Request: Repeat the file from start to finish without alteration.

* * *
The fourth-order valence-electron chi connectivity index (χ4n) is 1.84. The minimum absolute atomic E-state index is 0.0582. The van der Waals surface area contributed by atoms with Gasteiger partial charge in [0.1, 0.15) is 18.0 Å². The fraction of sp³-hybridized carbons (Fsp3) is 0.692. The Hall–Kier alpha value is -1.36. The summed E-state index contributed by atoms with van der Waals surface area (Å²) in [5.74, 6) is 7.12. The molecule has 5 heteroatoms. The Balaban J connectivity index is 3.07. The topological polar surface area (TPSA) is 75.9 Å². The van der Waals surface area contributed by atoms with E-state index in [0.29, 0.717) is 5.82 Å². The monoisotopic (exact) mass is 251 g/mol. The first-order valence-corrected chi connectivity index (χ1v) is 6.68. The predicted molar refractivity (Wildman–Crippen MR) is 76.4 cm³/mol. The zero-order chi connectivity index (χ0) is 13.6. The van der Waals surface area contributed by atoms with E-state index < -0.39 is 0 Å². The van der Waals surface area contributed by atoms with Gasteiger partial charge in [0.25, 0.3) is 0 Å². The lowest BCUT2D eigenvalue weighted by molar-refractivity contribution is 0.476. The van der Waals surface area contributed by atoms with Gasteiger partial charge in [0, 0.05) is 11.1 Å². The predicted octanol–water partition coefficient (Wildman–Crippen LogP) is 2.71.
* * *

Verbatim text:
The fourth-order valence-electron chi connectivity index (χ4n) is 1.84. The minimum absolute atomic E-state index is 0.0582. The van der Waals surface area contributed by atoms with Gasteiger partial charge in [0.1, 0.15) is 18.0 Å². The fraction of sp³-hybridized carbons (Fsp3) is 0.692. The Hall–Kier alpha value is -1.36. The summed E-state index contributed by atoms with van der Waals surface area (Å²) in [5.74, 6) is 7.12. The molecule has 5 heteroatoms. The Balaban J connectivity index is 3.07. The topological polar surface area (TPSA) is 75.9 Å². The van der Waals surface area contributed by atoms with E-state index in [0.29, 0.717) is 5.82 Å². The monoisotopic (exact) mass is 251 g/mol. The first-order valence-corrected chi connectivity index (χ1v) is 6.68. The predicted molar refractivity (Wildman–Crippen MR) is 76.4 cm³/mol. The zero-order chi connectivity index (χ0) is 13.6. The van der Waals surface area contributed by atoms with E-state index < -0.39 is 0 Å². The van der Waals surface area contributed by atoms with Gasteiger partial charge in [0.25, 0.3) is 0 Å². The lowest BCUT2D eigenvalue weighted by molar-refractivity contribution is 0.476. The van der Waals surface area contributed by atoms with Gasteiger partial charge in [0, 0.05) is 11.1 Å². The predicted octanol–water partition coefficient (Wildman–Crippen LogP) is 2.71.